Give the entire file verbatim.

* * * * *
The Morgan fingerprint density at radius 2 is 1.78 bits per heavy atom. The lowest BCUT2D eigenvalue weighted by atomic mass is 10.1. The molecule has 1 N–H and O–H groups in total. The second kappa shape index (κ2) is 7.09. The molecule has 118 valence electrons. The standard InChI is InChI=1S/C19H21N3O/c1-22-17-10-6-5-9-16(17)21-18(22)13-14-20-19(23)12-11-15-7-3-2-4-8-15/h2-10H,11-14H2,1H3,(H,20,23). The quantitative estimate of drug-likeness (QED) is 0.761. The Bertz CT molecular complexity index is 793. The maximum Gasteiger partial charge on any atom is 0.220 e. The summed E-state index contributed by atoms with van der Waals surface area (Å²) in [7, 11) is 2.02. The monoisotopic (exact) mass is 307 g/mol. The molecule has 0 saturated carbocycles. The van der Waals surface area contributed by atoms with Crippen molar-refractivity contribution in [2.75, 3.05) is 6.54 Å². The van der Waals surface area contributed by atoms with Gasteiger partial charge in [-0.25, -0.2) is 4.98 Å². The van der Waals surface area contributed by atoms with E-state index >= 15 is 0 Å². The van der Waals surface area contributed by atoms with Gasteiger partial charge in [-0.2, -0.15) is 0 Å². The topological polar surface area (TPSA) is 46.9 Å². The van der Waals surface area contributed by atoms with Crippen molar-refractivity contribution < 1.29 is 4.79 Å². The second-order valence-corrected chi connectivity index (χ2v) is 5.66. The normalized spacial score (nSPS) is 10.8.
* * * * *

The Morgan fingerprint density at radius 2 is 1.78 bits per heavy atom. The lowest BCUT2D eigenvalue weighted by atomic mass is 10.1. The molecule has 1 N–H and O–H groups in total. The second kappa shape index (κ2) is 7.09. The molecule has 118 valence electrons. The standard InChI is InChI=1S/C19H21N3O/c1-22-17-10-6-5-9-16(17)21-18(22)13-14-20-19(23)12-11-15-7-3-2-4-8-15/h2-10H,11-14H2,1H3,(H,20,23). The quantitative estimate of drug-likeness (QED) is 0.761. The Bertz CT molecular complexity index is 793. The maximum Gasteiger partial charge on any atom is 0.220 e. The summed E-state index contributed by atoms with van der Waals surface area (Å²) in [7, 11) is 2.02. The monoisotopic (exact) mass is 307 g/mol. The molecule has 0 saturated carbocycles. The van der Waals surface area contributed by atoms with Crippen molar-refractivity contribution in [2.75, 3.05) is 6.54 Å². The van der Waals surface area contributed by atoms with Gasteiger partial charge in [-0.25, -0.2) is 4.98 Å². The van der Waals surface area contributed by atoms with E-state index >= 15 is 0 Å². The van der Waals surface area contributed by atoms with Gasteiger partial charge in [-0.2, -0.15) is 0 Å². The topological polar surface area (TPSA) is 46.9 Å². The van der Waals surface area contributed by atoms with Crippen molar-refractivity contribution < 1.29 is 4.79 Å². The second-order valence-corrected chi connectivity index (χ2v) is 5.66. The normalized spacial score (nSPS) is 10.8.